Black Cherry – Prunus serotina

Black Cherry – Prunus serotina
Family Rosaceae – Rose Family; Fruit Trees

Black cherry is the largest and most widespread of all cherry trees native to North America.

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Japanese Bird Cherry flower raceme

Black cherry, the largest of the native cherries and the only one of commercial value, is found throughout the Eastern United States. It is also known as wild black cherry, rum cherry, and mountain black cherry. Large, high-quality trees suited for furniture wood or veneer are found in large numbers in a more restricted commercial range on the Allegheny Plateau of Pennsylvania, New York, and West Virginia. Smaller quantities of high-quality trees grow in scattered locations along the southern Appalachian Mountains and the upland areas of the Gulf Coastal Plain. Elsewhere, black cherry is often a small, poorly formed tree of relatively low commercial value, but important to wildlife for its fruit [1].

Black cherry and its varieties grow under a wide range of climatic conditions, and it tolerates a wide variety of soils, providing the summer months are cool and moist. In Canada, black cherry grows at sea level, while in the Appalachians it grows at 5,000 feet or more. It is thought black cherry will move its range northward and upward in response to man-made global warming.

Black Cherry

Flowering and Fruiting- Unlike domestic cherries, which flower before the leaves appear, black cherry flowers late in relation to leaf development. At the latitude of 41° to 42° N. in Pennsylvania and New York, black cherry flowers usually appear around May 15 to May 20. At that time, the leaves are nearly full-grown though still reddish in color. Flower development in other parts of the range varies with climate-from the end of March in Texas to the first week of June in Quebec, Canada.

Black Cherry Tree
Black cherry flowering on May 26th, 2008, near Chicago

Black cherry flowers are insect pollinated. Flies, beetles, and bees are among those so occupied [1]. Late spring frosts may damage the flowers before they open, and frosts occasionally cause large numbers of newly set fruits to fall from the pedicels without maturing. Premature dropping of green fruits is also a problem in some years. The fruit is a one-seeded drupe about 10 min (0.38 in) in diameter with a bony stone or pit. The fruit is black when ripe.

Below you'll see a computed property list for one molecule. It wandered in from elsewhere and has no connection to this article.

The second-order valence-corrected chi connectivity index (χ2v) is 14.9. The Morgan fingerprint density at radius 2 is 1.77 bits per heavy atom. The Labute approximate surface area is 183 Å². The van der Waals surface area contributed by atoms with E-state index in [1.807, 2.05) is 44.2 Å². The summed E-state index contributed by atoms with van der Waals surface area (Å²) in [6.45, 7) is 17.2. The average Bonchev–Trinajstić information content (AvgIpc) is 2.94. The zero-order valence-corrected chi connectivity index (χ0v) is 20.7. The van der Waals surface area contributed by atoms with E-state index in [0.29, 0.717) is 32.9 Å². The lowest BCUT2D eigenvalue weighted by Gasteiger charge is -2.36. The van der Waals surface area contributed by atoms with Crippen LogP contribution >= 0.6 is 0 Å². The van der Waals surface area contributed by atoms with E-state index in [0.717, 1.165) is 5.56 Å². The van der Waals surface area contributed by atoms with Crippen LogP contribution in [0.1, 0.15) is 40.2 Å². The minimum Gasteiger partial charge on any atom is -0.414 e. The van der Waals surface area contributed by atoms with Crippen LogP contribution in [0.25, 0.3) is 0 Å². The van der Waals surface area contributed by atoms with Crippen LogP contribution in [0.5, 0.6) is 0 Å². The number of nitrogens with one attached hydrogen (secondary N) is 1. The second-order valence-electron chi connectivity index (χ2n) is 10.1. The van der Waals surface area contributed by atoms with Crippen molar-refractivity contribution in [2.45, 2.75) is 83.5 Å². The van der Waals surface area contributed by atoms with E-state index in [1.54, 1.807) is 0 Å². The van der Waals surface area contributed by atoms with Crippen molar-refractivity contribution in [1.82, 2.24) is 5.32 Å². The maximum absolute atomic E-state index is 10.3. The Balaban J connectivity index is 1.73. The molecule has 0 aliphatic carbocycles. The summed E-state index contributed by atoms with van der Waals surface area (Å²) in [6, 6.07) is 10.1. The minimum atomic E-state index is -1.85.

The bulk of the seed crop falls to the ground in the vicinity of the parent tree. Circles of advance seedlings beneath scattered cherry trees and an absence of seedlings elsewhere are common occurrences in closed stands. As a result, the amount of black cherry advance reproduction is highly dependent on the number and distribution of seed-producing trees in the overstory. Songbirds distribute modest quantities of seeds in their droppings or by regurgitation. Omnivorous mammals, such as foxes and bears also distribute seeds in their droppings. Bird and mammal distribution often accounts for a surprising abundance of advance cherry seedlings in stands lacking cherry seed producers [1].

Tent caterpillars
Cherry is often infested with tent caterpillars in springtime.
Tent Caterpillar Tent
This tent was found on wild plum, Prunus americana

Black cherries are an important source of food for many birds, squirrel, deer, turkey, mice and moles, and other wildlife. Leaves, twigs, and bark of black cherry contain cyanide in bound form, as the cyanogenic glycoside prunasin. During foliage wilting, cyanide is released and domestic livestock that eat wilted foliage may get sick or die. Deer eat unwilted foliage without harm.

The bark has medicinal properties. In the southern Appalachians, bark is stripped from young black cherries for use in cough medicines, tonics, and sedatives. The fruit is used for making jelly and wine. Appalachian pioneers sometimes flavored their rum or brandy with the fruit to make a drink called cherry bounce. To this, the species owes one of its common names, rum cherry [1].

Black Cherry Bark
Black cherry bark has medicinal properties


  1. U.S. Forest Service. David A. Marquis, Prunus serotina Ehrh. Black Cherry
  2. NATIONAL AUDUBON SOCIETY, National Audubon Society Field Guide to North American Trees
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Family Rosaceae – Rose Family; Fruit Trees
Containing Hawthorns, Apples, Pears, Cherries, Plums, Peach, Almond, Mountain-Ash and Whitebeam. Rosaceae is a large family of plants with about 3,000 species in ~100 genera. Crabapple and other fruit trees provide some of our most outstanding flowering ornamentals. Tree Encyclopedia | Tree Index | Rosaceae Index